Tag Archives: striking/fielding games

Week 4- movement journal

Friday was my first experience teaching the group in this program and it was my first time teaching PE; therefore, I was extremely nervous. Even though I thought we were pretty well prepared, I was still shaking the whole morning before class. I lead the instant activity without really paying attention to what was going on around me. I still cannot recall what happened during that time, but according to some reflections, it went well and most of you had fun dancing.

To be honest, I was focusing too much on what I thought I should and should not do as a teacher instead of paying attention to my students. I was constantly thinking of remembering to say things such as “when I say go” before giving instructions, and reminding myself to speak louder. Then I was concentrating on not saying “you guys” and focusing on the time, because I was the time keeper. Reflecting now, I wish I had paid more attention to everyone’s engagement level and given some feedback during the activities instead of focusing so much on myself.

I really appreciate how Steve showed us how to evaluate one of our games and modify it for safety issues. The brainstorming for modifications was very helpful, I am glad we got to do this here in Cite rather than during our practicum. Our focus age for this lesson was grade 2, so I was very worried the games might have been too childish for grownups to have fun. However, after class, many people told us we did a good job and that they enjoyed the activities which was very encouraging. Thank you everyone for being so supportive! 😀

Gemma’s Group Teach Reflection (September 30)

I had absolutely no idea how Wednesday’s group teach would turn out. I was quite happy at first when our group was given striking/fielding games, but after thinking about it for a while, it was actually quite difficult to put together a lesson that ensured maximum participation. There is a lot of standing around in baseball, kickball etc, so I was worried that our lesson was going to be boring. So “maximum participation” was something that we tried to keep in mind throughout the whole process. But actually, it turned out okay – having a very positive and cooperative class surely helped! And I think it was the first time  that we’ve actually worked up a sweat (good thing we decided to take out the laps around the field at the last minute!).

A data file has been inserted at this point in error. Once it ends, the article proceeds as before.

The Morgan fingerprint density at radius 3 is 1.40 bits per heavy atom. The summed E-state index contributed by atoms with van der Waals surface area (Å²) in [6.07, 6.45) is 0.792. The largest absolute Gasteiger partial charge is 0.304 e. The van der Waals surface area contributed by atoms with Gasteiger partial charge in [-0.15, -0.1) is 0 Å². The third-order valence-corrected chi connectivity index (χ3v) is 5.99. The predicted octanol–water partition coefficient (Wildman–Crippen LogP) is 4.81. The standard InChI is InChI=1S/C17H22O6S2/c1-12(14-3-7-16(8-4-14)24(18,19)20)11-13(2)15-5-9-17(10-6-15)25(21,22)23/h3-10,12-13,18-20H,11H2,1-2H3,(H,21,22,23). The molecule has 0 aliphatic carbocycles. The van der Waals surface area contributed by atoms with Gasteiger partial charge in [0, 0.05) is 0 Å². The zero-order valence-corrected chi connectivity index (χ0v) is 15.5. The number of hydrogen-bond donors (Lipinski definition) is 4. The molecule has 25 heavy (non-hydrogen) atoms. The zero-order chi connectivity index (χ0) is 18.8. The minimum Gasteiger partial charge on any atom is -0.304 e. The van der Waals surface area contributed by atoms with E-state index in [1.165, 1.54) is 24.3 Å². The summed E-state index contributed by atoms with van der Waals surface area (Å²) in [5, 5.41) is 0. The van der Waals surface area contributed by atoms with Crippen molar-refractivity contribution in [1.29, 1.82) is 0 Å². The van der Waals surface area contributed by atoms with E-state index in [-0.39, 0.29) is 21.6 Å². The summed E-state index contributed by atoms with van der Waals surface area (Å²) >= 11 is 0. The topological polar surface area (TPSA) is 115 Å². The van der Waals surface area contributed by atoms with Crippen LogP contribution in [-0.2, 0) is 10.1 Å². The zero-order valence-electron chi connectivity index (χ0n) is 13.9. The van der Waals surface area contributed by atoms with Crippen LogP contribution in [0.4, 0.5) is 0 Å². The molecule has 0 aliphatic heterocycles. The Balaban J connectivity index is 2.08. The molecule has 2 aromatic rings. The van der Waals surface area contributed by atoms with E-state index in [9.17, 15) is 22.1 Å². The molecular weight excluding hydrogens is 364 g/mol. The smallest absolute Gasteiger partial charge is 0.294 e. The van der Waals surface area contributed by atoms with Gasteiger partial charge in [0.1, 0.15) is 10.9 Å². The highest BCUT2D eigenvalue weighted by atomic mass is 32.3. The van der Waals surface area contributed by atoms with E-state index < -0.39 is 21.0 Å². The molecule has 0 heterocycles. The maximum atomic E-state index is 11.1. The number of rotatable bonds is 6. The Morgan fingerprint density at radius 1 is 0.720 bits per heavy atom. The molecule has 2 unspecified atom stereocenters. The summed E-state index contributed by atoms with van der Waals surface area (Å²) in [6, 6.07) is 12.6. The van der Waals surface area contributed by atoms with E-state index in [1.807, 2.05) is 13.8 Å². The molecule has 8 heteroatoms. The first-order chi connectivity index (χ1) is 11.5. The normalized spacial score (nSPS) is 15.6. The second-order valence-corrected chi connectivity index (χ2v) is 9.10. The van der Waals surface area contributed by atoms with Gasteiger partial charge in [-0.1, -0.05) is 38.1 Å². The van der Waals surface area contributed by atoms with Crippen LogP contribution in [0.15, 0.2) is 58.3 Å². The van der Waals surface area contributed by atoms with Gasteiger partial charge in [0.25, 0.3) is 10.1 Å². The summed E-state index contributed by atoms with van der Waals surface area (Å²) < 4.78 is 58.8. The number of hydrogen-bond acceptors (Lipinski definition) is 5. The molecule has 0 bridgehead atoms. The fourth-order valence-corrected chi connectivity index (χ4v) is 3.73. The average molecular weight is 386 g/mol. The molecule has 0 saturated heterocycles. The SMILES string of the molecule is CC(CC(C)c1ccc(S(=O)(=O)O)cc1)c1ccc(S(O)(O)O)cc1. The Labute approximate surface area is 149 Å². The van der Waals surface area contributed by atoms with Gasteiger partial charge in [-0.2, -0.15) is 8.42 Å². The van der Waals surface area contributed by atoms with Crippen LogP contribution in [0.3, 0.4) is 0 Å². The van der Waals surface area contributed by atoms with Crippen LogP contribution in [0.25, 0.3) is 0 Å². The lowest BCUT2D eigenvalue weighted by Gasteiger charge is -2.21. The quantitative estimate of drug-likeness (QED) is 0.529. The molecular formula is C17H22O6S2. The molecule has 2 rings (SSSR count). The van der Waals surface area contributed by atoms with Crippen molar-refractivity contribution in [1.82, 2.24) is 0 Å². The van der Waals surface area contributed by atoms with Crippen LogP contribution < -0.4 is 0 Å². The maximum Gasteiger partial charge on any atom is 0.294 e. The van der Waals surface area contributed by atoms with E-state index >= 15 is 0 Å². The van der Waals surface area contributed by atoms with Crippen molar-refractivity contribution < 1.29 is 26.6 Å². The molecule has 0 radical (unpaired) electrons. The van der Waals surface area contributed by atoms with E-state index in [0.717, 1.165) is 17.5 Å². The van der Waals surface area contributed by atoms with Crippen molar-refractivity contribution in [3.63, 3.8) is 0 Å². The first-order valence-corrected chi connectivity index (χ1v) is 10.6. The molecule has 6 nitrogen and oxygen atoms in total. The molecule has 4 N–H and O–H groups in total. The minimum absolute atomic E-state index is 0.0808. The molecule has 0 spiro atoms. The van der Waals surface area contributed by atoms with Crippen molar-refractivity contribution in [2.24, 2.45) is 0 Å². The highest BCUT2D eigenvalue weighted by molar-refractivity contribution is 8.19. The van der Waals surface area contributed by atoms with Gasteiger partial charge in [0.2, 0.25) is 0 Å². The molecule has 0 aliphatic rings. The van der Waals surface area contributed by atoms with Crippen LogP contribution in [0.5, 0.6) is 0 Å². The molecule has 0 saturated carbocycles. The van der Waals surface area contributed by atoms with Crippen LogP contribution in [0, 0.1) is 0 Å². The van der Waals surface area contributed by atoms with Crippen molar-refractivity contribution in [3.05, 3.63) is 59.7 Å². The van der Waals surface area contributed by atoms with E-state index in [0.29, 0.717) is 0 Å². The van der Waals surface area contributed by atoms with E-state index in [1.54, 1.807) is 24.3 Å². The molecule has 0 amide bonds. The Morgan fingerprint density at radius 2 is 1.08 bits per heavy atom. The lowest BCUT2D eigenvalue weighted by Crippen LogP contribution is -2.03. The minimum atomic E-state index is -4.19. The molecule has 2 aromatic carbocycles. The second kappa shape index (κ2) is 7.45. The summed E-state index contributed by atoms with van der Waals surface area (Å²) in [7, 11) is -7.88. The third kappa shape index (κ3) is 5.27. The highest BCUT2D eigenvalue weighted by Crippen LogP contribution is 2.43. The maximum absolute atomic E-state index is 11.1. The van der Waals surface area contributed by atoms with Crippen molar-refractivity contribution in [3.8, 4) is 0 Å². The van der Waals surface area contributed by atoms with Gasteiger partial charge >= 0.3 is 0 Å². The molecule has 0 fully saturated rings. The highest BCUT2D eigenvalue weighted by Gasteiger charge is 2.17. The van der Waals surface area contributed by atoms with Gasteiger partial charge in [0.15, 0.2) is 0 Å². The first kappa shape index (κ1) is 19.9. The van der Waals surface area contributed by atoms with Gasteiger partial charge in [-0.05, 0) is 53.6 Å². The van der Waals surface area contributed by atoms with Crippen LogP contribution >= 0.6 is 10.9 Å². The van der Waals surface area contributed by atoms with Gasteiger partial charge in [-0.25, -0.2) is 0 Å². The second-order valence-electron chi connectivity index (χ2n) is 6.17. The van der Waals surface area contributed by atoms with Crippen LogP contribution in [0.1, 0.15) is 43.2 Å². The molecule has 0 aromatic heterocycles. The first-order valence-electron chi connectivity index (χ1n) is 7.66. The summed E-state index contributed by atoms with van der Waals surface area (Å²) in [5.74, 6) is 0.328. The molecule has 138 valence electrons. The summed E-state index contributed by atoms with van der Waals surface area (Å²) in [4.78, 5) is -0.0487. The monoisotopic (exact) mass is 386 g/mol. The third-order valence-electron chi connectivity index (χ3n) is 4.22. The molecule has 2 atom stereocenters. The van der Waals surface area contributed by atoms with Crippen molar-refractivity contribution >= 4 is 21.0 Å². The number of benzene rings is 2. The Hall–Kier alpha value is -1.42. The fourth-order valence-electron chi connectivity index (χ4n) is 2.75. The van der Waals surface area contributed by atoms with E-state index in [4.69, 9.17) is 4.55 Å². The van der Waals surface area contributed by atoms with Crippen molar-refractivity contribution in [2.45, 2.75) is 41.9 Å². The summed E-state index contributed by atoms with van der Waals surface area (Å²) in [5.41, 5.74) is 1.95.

I had never heard of “Chuck the Chicken” before it was suggested for our lesson. Frankly, I initially didn’t see the purpose of throwing and running after an ugly rubber chicken, and how that could be relevant to fielding. But it actually turned out amazingly well! It reminds me that you have to keep an open mind and be creative when engaging kids, as the main priority is to have fun and get them moving! Although, I’d still be really interested to learn who first came up with that game (and how!)…

I have to say though, I found the lesson planning part of the process quite difficult to wrap my head around… and i’m wondering if this is a similar concern for a lot of people (given the expressions in Lisa’s class today). We’ve not really had much direction on lesson planning but it is an assignment required for most classes. What templates do we use? What resources/information do we have to include? How do we base it off the curriculum? So it took a while to get going. But maybe we do just make things up as we go along and it will get easier over time. Becoming more efficient at drafting these is definitely going to be a goal of mine for this coming year.

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